China’s Suffering A Critical Meat Shortage, And Its $35 Million Answer Boggles The Mind

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Steve Ambrose Contributor
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Finding a way to feed over a billion Chinese people must be a herculean challenge, but a team of Asian researchers might have found a solution.

China is preparing to construct the world’s largest animal cloning farm, Agence France-Presse reported Nov. 24. The $35-million facility will be located in the government sponsored Tianjin Economic and Technological Development Area (TEDA) and will produce dogs, horses, and cattle for food and as well as pets. (RELATED: Pentagon Trying To Create Real Life Master Chief To Defeat Russians And Chinese)

Xu Xiaochun is the chairman of Boyalife, one of the cloning institutes involved.  Xiaochun said that “Chinese farmers are struggling to produce enough beef cattle to meet market demand.” Because of the supply shortage, the facility will start experimenting with 100,000 cattle embryos a year. Eventually, the number of embryos will grow to one million a year Xiaochun said. (RELATED: US Navy Sending A Destroyer Within 12 Miles Of China’s Artificial Islands Within 24 Hours)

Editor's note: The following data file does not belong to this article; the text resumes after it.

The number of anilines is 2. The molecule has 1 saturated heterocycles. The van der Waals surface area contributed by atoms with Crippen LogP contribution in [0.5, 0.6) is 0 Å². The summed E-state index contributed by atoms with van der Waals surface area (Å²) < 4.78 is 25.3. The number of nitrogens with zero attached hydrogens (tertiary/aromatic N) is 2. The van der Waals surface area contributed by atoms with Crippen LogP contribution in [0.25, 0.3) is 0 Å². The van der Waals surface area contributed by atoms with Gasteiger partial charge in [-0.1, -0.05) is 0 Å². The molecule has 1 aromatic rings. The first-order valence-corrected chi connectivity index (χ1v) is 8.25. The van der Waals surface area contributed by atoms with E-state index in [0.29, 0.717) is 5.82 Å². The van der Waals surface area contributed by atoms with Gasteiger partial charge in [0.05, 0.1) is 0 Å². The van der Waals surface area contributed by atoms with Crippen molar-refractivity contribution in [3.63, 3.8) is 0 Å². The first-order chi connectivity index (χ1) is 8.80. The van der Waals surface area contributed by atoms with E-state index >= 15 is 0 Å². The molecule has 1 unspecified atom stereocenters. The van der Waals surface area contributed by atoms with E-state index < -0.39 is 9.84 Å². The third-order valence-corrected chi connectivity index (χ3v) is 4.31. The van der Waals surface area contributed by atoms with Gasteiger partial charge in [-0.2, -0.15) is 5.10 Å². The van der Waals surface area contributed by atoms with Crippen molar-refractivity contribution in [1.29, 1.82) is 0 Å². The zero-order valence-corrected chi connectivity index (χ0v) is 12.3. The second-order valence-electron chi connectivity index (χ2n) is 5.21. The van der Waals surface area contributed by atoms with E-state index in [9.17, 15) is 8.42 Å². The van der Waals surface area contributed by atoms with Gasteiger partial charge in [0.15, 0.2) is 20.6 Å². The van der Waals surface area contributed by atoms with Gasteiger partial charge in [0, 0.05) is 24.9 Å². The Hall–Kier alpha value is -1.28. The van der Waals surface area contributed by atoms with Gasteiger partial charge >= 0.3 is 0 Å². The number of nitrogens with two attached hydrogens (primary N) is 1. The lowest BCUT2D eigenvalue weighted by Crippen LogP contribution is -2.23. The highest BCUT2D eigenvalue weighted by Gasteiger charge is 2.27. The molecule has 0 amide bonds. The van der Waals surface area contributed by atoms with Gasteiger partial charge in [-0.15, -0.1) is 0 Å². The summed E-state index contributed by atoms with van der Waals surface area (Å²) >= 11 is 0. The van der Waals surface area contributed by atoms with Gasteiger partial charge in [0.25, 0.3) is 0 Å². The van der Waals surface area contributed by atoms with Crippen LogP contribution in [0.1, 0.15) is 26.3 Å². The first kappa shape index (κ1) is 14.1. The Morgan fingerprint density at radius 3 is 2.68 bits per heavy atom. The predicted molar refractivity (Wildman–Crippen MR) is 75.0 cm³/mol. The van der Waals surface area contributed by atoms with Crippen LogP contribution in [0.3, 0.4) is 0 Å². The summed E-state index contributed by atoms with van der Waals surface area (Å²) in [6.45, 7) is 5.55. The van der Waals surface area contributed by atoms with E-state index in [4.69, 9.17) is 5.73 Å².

In addition to Boyalife, the cloning farm is a joint effort between Sinica, Peking University’s Institute of Molecular Medicine, the Tianjin International Joint Academy of Biomedicine, and South Korea’s Sooam Biotech Research Foundation.

Sooam Biotech is known specifically for their dog cloning experiments. In fact, listed on their website are instructions for preserving a recently deceased dog in order to extract live cells to clone.

The announcement of the animal farm, however, was met with some healthy skepticism from the public, who flocked to social media to express their concerns.

“Is this meat going to be sold in South Korea or China? If in China, please make our leaders eat it first,” AFP reported one user saying.

“This beef definitely must first be saved just for the central government leaders,” another user posted. “Only after they and their families have eaten it for 10 years should they deign to give it to us, the people! Really can’t wait!”

Genetic experimentation is not a new phenomenon in China.

BGI, a genomic research institution, announced Sept. 23 that they were selling genetically altered micropigs, tailored to the specifications of each customer. For instance, consumers could pick the pig’s color and coat pattern.

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